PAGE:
Life as a Story

Over the past few months, Godin’s All Marketers are Liar’s blog (for/about his upcoming new book) has gotten me thinking recently what my mindset would be like if I lived life like it was a story:

  • Characters, plot, tension, resolution. The arc, baby. You’re always trying to figure out all of those.
  • When things go wrong, it’s because your story isn’t going as expected.
  • When you can control your story, you’re happy.
  • If people identify your story, they can use it:
    • They can predict what your character will like and do in response to plot-twists.
    • They can predict where your plot is going and cash in on that foreknowledge.
    • They can do things to make you happy because they’re furthering your story.
    • They can realize they don’t like your story, and stop reading it.
  • You can realize you dislike your story and — if you can figure out how — switch over to a new one. At the very least, you can start a new volume with a different plot after wrapping up your current novel.

Sure, that’s kind of corny, but it seems to make a good tool for metaphorically thinking of things.

Whichard's Blogging Theorem

I’m always happy to see someone’s company-blogging light bulb off, especially in such detail.

Everyone knows that Brandon likes the weblogs, company-internal and otherwise. After having our internal blogs at BMC for awhile (1, 2), and getting some positive results from them, he came up with what I call Whichard’s Bloggin Theorem:

The number of people who read a weblog matters much less than who reads a weblog.

Put one way, in addition to all the benefits Marion points out, blogs are a supra-effective tool for internal marketing. And if you don’t think that’s important, you must work for the perfect company.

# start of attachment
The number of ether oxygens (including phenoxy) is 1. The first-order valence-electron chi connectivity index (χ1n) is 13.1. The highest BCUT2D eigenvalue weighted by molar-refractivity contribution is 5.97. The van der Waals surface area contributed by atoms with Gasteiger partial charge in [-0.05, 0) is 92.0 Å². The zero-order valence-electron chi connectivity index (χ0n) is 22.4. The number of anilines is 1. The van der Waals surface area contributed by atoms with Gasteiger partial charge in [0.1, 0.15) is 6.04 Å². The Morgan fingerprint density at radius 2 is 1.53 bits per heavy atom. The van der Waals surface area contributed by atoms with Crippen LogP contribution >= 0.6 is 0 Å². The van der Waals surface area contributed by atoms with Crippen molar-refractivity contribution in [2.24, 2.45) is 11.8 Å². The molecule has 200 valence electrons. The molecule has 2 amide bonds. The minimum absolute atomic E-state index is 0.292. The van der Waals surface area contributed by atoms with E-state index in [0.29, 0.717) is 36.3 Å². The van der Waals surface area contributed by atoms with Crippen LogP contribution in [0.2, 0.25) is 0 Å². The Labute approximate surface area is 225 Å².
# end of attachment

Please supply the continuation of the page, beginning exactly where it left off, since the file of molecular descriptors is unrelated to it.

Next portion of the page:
I’m an instant-evangelist for anything I like — booze, blogs, Apple products, etc. — so I tell everyone at work about our internal blogs: not just about them, but that they need to post to them. Many of them have the same reaction: “Yeah, I created an account. But only a couple people seem to post to them.”

The Blackhole

There’s either one of two perceptions: (1.) it’s not worth it posting to the blogs, or, (2.) the blogs are just the toy of a select groups of people. But then, Whichard’s Blogging Theorem comes in, and all bets are off.

There’re several high-level people who read the blogs, all NewsGator’ed up to suck down the RSS feeds every 30-60 minutes. If an idea starts at the bottom, it can instantly get high up into the management stratosphere.

We call this effect “The Blackhole.” You know, there’s all those movies where you can leap countless light years in space by zipping through a blackhole or wormhole (the second would probably be better, but the first is what’s stuck).

Linking to the New

But, back to internal marketing. In hooking up all these types of things at work — wiki, blog, Google mini powered search — I’ve found that the most effective way to advertise it’s presence is to somehow broadcast, essentially, ads into the traditional internal collab-space: email lists, the intranet site, etc.

That’s an obvious rule-of-thumb, but the take-away is that the early majority needs a bridge to new collab-applications. You can’t ask/expect all those people to jump a huge chasm between existing apps and new apps: you’ve gotta connect them together with a few links.

The problem with that, of course, is that different people often control the two ends of the bridge. The new stuff is usually all DIY: someone had a spare server, so they just install a wiki, a blog, or a build/development site. These folks don’t have access to dump links in all those traditional sites.

There seems to be a boot-strapping problem, as ever. Then again, if you’re in this sport, why not test the “theory of just asking,” and fire off an email or phone call?